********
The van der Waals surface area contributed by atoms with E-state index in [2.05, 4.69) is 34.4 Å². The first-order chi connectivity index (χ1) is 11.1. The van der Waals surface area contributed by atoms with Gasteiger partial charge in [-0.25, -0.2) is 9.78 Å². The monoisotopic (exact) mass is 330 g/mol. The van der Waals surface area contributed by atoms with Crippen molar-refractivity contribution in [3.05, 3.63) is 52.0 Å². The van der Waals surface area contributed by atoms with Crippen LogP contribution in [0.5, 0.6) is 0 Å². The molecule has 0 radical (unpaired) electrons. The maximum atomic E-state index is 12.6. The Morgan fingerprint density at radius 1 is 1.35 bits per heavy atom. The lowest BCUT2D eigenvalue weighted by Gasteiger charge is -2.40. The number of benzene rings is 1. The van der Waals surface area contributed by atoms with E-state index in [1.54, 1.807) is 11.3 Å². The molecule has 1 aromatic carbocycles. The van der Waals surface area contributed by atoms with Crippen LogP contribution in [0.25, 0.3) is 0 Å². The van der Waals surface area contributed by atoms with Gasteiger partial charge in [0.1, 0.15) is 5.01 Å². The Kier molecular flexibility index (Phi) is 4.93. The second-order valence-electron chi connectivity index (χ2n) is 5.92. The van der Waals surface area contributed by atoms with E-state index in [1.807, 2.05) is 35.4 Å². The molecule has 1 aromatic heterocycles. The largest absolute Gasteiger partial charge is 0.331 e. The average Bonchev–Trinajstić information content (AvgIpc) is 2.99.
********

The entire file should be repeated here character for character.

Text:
The van der Waals surface area contributed by atoms with E-state index in [2.05, 4.69) is 34.4 Å². The first-order chi connectivity index (χ1) is 11.1. The van der Waals surface area contributed by atoms with Gasteiger partial charge in [-0.25, -0.2) is 9.78 Å². The monoisotopic (exact) mass is 330 g/mol. The van der Waals surface area contributed by atoms with Crippen molar-refractivity contribution in [3.05, 3.63) is 52.0 Å². The van der Waals surface area contributed by atoms with Crippen LogP contribution in [0.5, 0.6) is 0 Å². The molecule has 0 radical (unpaired) electrons. The maximum atomic E-state index is 12.6. The Morgan fingerprint density at radius 1 is 1.35 bits per heavy atom. The lowest BCUT2D eigenvalue weighted by Gasteiger charge is -2.40. The number of benzene rings is 1. The van der Waals surface area contributed by atoms with E-state index in [1.54, 1.807) is 11.3 Å². The molecule has 1 aromatic carbocycles. The van der Waals surface area contributed by atoms with Crippen LogP contribution in [0.25, 0.3) is 0 Å². The van der Waals surface area contributed by atoms with Gasteiger partial charge in [0.1, 0.15) is 5.01 Å². The Kier molecular flexibility index (Phi) is 4.93. The second-order valence-electron chi connectivity index (χ2n) is 5.92. The van der Waals surface area contributed by atoms with E-state index in [1.807, 2.05) is 35.4 Å². The molecule has 1 aromatic heterocycles. The largest absolute Gasteiger partial charge is 0.331 e. The average Bonchev–Trinajstić information content (AvgIpc) is 2.99.